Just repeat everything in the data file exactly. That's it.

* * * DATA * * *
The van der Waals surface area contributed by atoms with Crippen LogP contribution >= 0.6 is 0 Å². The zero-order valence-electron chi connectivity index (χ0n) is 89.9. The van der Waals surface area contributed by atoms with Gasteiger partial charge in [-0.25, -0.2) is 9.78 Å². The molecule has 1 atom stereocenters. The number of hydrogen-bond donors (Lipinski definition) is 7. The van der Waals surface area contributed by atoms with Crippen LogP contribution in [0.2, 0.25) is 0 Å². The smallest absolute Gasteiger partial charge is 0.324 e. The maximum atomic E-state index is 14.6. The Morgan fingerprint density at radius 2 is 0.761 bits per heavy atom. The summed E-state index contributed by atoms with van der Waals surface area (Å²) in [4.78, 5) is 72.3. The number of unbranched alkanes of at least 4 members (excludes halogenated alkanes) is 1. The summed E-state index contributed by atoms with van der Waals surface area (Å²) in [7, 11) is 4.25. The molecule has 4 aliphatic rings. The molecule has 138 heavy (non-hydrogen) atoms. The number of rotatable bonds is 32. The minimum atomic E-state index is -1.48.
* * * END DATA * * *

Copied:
The van der Waals surface area contributed by atoms with Crippen LogP contribution >= 0.6 is 0 Å². The zero-order valence-electron chi connectivity index (χ0n) is 89.9. The van der Waals surface area contributed by atoms with Gasteiger partial charge in [-0.25, -0.2) is 9.78 Å². The molecule has 1 atom stereocenters. The number of hydrogen-bond donors (Lipinski definition) is 7. The van der Waals surface area contributed by atoms with Crippen LogP contribution in [0.2, 0.25) is 0 Å². The smallest absolute Gasteiger partial charge is 0.324 e. The maximum atomic E-state index is 14.6. The Morgan fingerprint density at radius 2 is 0.761 bits per heavy atom. The summed E-state index contributed by atoms with van der Waals surface area (Å²) in [4.78, 5) is 72.3. The number of unbranched alkanes of at least 4 members (excludes halogenated alkanes) is 1. The summed E-state index contributed by atoms with van der Waals surface area (Å²) in [7, 11) is 4.25. The molecule has 4 aliphatic rings. The molecule has 138 heavy (non-hydrogen) atoms. The number of rotatable bonds is 32. The minimum atomic E-state index is -1.48.